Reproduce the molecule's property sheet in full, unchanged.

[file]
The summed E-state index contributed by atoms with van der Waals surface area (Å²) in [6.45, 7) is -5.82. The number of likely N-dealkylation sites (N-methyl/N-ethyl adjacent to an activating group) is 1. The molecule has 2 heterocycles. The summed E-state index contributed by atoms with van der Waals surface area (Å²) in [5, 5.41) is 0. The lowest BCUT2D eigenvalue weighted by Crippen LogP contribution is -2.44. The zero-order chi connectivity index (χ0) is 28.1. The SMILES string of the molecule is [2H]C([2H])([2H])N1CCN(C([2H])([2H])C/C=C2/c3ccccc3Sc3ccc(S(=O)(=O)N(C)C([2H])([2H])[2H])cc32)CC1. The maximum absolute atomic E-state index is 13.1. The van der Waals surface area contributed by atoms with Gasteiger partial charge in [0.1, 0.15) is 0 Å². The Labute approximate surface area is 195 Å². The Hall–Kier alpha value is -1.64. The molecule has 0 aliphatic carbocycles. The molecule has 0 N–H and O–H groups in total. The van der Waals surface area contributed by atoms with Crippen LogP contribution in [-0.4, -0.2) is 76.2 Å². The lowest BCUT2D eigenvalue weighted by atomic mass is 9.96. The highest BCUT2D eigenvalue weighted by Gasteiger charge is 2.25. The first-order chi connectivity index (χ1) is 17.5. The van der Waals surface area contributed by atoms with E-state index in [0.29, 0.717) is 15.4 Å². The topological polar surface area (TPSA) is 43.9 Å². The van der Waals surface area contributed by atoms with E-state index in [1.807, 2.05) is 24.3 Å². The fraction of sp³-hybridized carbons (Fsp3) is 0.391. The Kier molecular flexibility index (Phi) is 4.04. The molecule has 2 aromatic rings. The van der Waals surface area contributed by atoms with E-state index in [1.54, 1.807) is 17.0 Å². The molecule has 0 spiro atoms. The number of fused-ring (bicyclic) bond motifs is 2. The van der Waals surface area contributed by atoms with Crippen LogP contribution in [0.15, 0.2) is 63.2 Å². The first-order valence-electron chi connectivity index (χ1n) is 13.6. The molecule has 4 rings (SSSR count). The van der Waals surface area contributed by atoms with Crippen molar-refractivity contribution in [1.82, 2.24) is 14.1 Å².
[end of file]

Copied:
The summed E-state index contributed by atoms with van der Waals surface area (Å²) in [6.45, 7) is -5.82. The number of likely N-dealkylation sites (N-methyl/N-ethyl adjacent to an activating group) is 1. The molecule has 2 heterocycles. The summed E-state index contributed by atoms with van der Waals surface area (Å²) in [5, 5.41) is 0. The lowest BCUT2D eigenvalue weighted by Crippen LogP contribution is -2.44. The zero-order chi connectivity index (χ0) is 28.1. The SMILES string of the molecule is [2H]C([2H])([2H])N1CCN(C([2H])([2H])C/C=C2/c3ccccc3Sc3ccc(S(=O)(=O)N(C)C([2H])([2H])[2H])cc32)CC1. The maximum absolute atomic E-state index is 13.1. The van der Waals surface area contributed by atoms with Gasteiger partial charge in [0.1, 0.15) is 0 Å². The Labute approximate surface area is 195 Å². The Hall–Kier alpha value is -1.64. The molecule has 0 aliphatic carbocycles. The molecule has 0 N–H and O–H groups in total. The van der Waals surface area contributed by atoms with Crippen LogP contribution in [-0.4, -0.2) is 76.2 Å². The lowest BCUT2D eigenvalue weighted by atomic mass is 9.96. The highest BCUT2D eigenvalue weighted by Gasteiger charge is 2.25. The first-order chi connectivity index (χ1) is 17.5. The van der Waals surface area contributed by atoms with E-state index in [0.29, 0.717) is 15.4 Å². The topological polar surface area (TPSA) is 43.9 Å². The van der Waals surface area contributed by atoms with E-state index in [1.807, 2.05) is 24.3 Å². The fraction of sp³-hybridized carbons (Fsp3) is 0.391. The Kier molecular flexibility index (Phi) is 4.04. The molecule has 2 aromatic rings. The van der Waals surface area contributed by atoms with E-state index in [1.54, 1.807) is 17.0 Å². The molecule has 0 spiro atoms. The number of fused-ring (bicyclic) bond motifs is 2. The van der Waals surface area contributed by atoms with Crippen LogP contribution in [0.15, 0.2) is 63.2 Å². The first-order valence-electron chi connectivity index (χ1n) is 13.6. The molecule has 4 rings (SSSR count). The van der Waals surface area contributed by atoms with Crippen molar-refractivity contribution in [1.82, 2.24) is 14.1 Å².